-First off, Ricky Henderson is obviously a first-ballot shoo-in for the Hall, as he was (and nobody has come close to surpassing him since) the greatest leadoff hitter in the history of the game. Yeah, he may have been an arrogant jerk with an affinity for speaking in the third person, but he did more than enough on the field to warrant a trip to Cooperstown.
-The other player I wanted to discuss, Bert Blyleven, is currently my biggest pet peeve about the Hall of Fame voters. I know this gets brought up every year about how Bert should be in the Hall, but let me assure you it isn’t just a Twins fan griping about a favorite player/personality. The statistics completely speak for themselves:
287 wins, 4,790 innings pitched, 242 complete games, 60 shutouts, 3,701 strikeouts, 3.31 ERA
Now, if those stats aren’t good enough to get a guy into the Hall of Fame, then I don’t know what are. Sure, Bert could be surly with the media and was a little crude at times (as evidenced by the picture posted above), but once you get to “know him” (I say this from listening to him broadcast Twins games for many years) you find that he just likes a good laugh…he isn’t really trying to be mean.
The other big knock on Bert is his 250 losses to go with all his wins, but you can’t necessarily blame him for the (mostly) terrible teams he played for. And, think of it this way…the two really good teams that Blyleven played for (’79 Pirates and ’87 Twins) ending up winning their respective World Series titles in LARGE part due to the contributions of Bert’s masterful pitching.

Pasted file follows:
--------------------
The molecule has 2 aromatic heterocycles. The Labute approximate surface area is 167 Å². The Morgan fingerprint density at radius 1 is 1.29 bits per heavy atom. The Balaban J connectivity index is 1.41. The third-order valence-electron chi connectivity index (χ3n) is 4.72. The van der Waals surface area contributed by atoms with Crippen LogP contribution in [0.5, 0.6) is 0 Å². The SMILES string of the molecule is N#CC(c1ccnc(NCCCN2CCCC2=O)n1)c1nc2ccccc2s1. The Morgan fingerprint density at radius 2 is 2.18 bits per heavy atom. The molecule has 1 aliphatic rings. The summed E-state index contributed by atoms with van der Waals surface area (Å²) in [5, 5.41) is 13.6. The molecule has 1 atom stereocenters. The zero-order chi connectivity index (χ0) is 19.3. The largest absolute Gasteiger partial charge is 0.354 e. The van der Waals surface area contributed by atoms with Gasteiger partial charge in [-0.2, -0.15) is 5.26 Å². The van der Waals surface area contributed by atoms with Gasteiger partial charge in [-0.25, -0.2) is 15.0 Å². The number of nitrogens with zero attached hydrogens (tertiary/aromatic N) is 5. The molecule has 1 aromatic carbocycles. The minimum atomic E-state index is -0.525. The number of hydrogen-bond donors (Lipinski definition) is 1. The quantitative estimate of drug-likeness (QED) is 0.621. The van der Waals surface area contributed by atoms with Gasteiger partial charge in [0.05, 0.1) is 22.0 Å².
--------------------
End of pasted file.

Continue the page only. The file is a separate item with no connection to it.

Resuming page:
Finally, there are also some people who say that a player must dominate in a certain area of the game to be HOF-worthy, but Bert meets that qualification as well, as he had the greatest curveball of any of his contemporaries. You don’t top 3,000 K’s (and close in on 4,000) without a tremendous “out” pitch (think Johan Santana’s changeup or Francisco Liriano’s slider), and Bert had the curve.
So, here’s to hoping that Bert finally gets his dream of ascending those Cooperstown steps to receive his bronzed plaque. Let’s just hope he doesn’t moon the audience in the process!
Right on the heels of Mike Mussina announcing his retirement and that subsequent Hall of Fame debate, the Veterans Committee for the HOF announced its 2009 ballot. First and foremost in the minds of Twins fans was the inclusion of popular Twins star Tony Oliva on that ballot. Does Oliva have a chance to get a hanging plaque in the great Hall? Well, let’s start by looking at the stats…
-13 seasons, 1,917 hits, 220 HR, .304 BA, 8 All-Star Appearances, Rookie of the Year Award in 1964, twice finished second in MVP voting.
By looking at those stats, I would consider Tony O. to be the epitome of an “on the fence” candidate for the Hall. When healthy (and that is key), Tony was perhaps the best pure hitter of the American League during the mid to late 1960s. However, knee injuries plagued Oliva for much of his career, getting so bad that he could hardly run anymore by the time he retired. Thus, much like Mickey Mantle, Oliva never really was able to play at his true potential for any extended period of time, as those knees always ailed him.
What bolsters Oliva’s case, though, is the work that he has done away from the game, as he has been a loyal, devoted member to the Twins organization since his retirement and has been a great ambassador to the Latin American community (he was born in Panama).
So, do I think Oliva belongs in the Hall of Fame? I would have to say no. It’s tough to deny a guy a spot just because of injuries, but I don’t think Tony O. played at a high enough level for a long enough period to earn that bronze plaque. I think that other former Twins still on the ballot such as Bert Blyleven and Jim Kaat have much more solid cases for the Hall than does Oliva.